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"Where are we going?"

"I'm not telling."

"Can I have a hint?"

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"No."

Experts say the key to a happy marriage is communication. Personally, I think communication is overrated. Sometimes being secretive can lead to marital bliss.

After five years of marriage, Eric and I were in a rut. Although we'd always enjoyed each other's company, our lives were becoming routine and our relationship lacked the excitement it once had. Here we were, on the cusp of our 30s, and our idea of a romantic outing involved shopping for towels. We had stopped courting.

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I decided to do something unexpected. In the summer of 2008, I planned a "secret" date - not just a dinner or a trip to the movies, but an excursion that was a complete departure from what we'd normally do.

On the morning of our mystery outing, I called Eric at work and told him he would need to wear comfortable clothes for our date that evening. We met up after work and made our way to the undisclosed location. He looked puzzled, but went along with it.

Once inside the building, we scanned the room and saw trampolines, aerial silks, high wires and other circus equipment.

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Eric was starting to look uneasy. "Trampoline lessons?" he asked.

"Flying trapeze," I answered with a huge grin.

The colour drained from his face. Still, he was a good sport and put on his harness.

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As we lined up to take our turn on the trapeze, I suddenly remembered my fear of heights. What had I been thinking?

Eric went first. I watched as he climbed the rickety ladder and stepped to the edge of the platform. He reached out for the trapeze bar and hesitated only for a moment before launching into a full swing.

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As I stepped up for my turn, I found myself wanting to slink back down the ladder. The fact that I was perched on the edge of a small ledge nearly 40 feet in the air had seemed like a good idea while I was on the ground, but was terrifying from my vantage point on the platform. Eric called encouragement to me and cheered as I grabbed the bar with both hands and flew through the air.

Buoyed by the adrenalin, we both lined up for another turn. With each leap, we learned a new move - raising our legs over the bar and arching backward, sliding back into a hanging position and attempting to flip and land in a standing position. Eric even managed a back flip and full dismount.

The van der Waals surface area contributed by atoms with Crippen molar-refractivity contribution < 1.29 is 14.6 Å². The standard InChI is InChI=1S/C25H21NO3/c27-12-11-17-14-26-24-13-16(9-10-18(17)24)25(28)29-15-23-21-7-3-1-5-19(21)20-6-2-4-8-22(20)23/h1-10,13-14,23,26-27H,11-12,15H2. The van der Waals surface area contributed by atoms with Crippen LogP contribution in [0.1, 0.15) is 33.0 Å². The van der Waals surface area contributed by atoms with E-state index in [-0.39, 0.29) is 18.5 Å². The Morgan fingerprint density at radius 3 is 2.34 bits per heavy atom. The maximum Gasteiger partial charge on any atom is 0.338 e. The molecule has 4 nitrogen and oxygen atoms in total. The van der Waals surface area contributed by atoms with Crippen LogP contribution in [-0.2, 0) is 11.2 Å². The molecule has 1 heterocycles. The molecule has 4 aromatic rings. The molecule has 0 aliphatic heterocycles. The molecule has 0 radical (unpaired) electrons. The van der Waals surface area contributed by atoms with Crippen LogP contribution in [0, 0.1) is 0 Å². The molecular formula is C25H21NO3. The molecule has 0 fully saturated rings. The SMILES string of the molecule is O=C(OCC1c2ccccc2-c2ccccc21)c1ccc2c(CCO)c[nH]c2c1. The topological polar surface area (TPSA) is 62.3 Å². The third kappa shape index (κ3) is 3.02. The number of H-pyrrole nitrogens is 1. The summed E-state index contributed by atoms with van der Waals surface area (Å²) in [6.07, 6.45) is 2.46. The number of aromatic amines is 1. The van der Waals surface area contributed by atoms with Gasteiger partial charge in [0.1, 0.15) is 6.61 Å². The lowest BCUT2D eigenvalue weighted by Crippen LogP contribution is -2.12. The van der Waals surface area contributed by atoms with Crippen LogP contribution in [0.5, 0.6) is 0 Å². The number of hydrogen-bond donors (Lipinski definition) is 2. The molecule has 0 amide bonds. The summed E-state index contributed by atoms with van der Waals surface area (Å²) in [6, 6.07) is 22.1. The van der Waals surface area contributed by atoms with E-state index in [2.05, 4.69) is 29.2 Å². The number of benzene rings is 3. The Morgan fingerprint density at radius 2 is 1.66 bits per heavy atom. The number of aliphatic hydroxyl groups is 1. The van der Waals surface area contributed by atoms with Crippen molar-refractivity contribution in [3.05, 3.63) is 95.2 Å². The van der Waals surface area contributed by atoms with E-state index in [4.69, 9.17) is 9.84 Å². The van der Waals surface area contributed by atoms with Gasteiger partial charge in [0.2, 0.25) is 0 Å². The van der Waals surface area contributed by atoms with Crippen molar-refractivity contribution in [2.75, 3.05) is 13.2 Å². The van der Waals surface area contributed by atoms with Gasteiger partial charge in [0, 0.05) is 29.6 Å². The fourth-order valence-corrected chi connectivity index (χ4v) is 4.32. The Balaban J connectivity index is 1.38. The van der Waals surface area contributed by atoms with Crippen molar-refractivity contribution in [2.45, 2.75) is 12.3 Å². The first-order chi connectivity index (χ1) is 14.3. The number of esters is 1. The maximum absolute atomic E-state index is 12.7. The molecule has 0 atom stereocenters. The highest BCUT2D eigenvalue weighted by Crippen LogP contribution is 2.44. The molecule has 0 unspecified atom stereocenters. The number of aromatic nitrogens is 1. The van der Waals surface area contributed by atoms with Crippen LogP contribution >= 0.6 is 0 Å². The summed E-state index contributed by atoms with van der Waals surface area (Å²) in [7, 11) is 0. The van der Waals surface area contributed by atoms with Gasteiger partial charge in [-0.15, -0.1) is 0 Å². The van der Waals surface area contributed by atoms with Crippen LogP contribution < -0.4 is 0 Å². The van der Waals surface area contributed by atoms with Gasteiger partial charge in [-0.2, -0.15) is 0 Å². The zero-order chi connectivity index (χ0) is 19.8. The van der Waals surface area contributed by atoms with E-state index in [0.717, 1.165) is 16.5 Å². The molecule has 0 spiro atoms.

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We left exhilarated (and slightly nauseated), proud of ourselves for trying something we would never normally do, and grateful to have shared the experience with one another. That wasn't the only thing we shared: Our abs were sore for days.

A few weeks later, I announced we'd be going on another secret date. For this one, he'd need a passport and two days off work. I rented a car and we set off to New York state to see two of our favourite musicians in concert. It was a great show, but the best part was the spontaneity and the time spent together belting out tunes as we drove, away from the worries of work and the duties of home.

And then a remarkable thing happened. Eric started planning secret dates too.

Suddenly our calendar was full of monthly mystery outings. I found myself across town at a wine and cheese class, at an improv talk show, seeing Feist at Massey Hall and relaxing in a hot tub at an outdoor Nordic spa.

That's the beauty of it: One night you're at the opera, and the next you're shooting each other with paintball guns. These new activities have added spice to our conversations, and they're addictive - once you've done a few of them, you can't wait for the next instalment.

The funny thing is, it's not even about the dates themselves: It's the fact that they're a surprise. There's something so appealing about seeing it circled on the calendar and not having any idea where we're going or what the other person has in mind. The fun is in the prospect of sharing something new with each other and trusting that whatever is planned will be an adventure.

Some of my friends have since begun planning secret dates of their own. After recounting her latest outing, a close friend mentioned that her parents have also adopted the idea. Her mother took her father to see an IMAX movie and is planning a trip to the theatre. She loves the idea because she no longer has to persuade him to try new things, and he always enjoys himself once he's there.

As for us, our next secret date is slated for Valentine's Day, and Eric is planning this one. I can only guess what we'll be doing, but I'm certain it won't involve a flying trapeze - I'm due to give birth to our first child in the next few weeks.

So bring on the secrets. My marriage can handle them.

Gillian Mathurin lives in Toronto.

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